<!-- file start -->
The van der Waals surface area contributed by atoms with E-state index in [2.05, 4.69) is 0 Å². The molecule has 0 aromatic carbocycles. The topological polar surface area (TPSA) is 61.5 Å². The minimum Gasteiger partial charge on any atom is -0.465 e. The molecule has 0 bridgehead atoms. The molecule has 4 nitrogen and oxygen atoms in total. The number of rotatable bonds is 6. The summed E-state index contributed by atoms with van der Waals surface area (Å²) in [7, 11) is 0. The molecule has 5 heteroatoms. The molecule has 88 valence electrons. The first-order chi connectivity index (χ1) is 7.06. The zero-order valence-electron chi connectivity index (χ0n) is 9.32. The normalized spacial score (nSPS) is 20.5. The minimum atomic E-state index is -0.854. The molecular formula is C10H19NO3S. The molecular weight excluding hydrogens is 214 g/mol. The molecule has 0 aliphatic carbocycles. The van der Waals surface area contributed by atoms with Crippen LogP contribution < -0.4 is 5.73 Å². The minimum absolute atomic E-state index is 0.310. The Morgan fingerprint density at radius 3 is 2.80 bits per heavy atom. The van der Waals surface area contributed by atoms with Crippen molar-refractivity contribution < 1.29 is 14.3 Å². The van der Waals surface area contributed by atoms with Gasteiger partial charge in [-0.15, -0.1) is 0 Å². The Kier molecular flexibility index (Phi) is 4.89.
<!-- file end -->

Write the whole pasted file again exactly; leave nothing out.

The van der Waals surface area contributed by atoms with E-state index in [2.05, 4.69) is 0 Å². The molecule has 0 aromatic carbocycles. The topological polar surface area (TPSA) is 61.5 Å². The minimum Gasteiger partial charge on any atom is -0.465 e. The molecule has 0 bridgehead atoms. The molecule has 4 nitrogen and oxygen atoms in total. The number of rotatable bonds is 6. The summed E-state index contributed by atoms with van der Waals surface area (Å²) in [7, 11) is 0. The molecule has 5 heteroatoms. The molecule has 88 valence electrons. The first-order chi connectivity index (χ1) is 7.06. The zero-order valence-electron chi connectivity index (χ0n) is 9.32. The normalized spacial score (nSPS) is 20.5. The minimum atomic E-state index is -0.854. The molecular formula is C10H19NO3S. The molecular weight excluding hydrogens is 214 g/mol. The molecule has 0 aliphatic carbocycles. The van der Waals surface area contributed by atoms with Crippen LogP contribution < -0.4 is 5.73 Å². The minimum absolute atomic E-state index is 0.310. The Morgan fingerprint density at radius 3 is 2.80 bits per heavy atom. The van der Waals surface area contributed by atoms with Crippen molar-refractivity contribution < 1.29 is 14.3 Å². The van der Waals surface area contributed by atoms with Gasteiger partial charge in [-0.15, -0.1) is 0 Å². The Kier molecular flexibility index (Phi) is 4.89.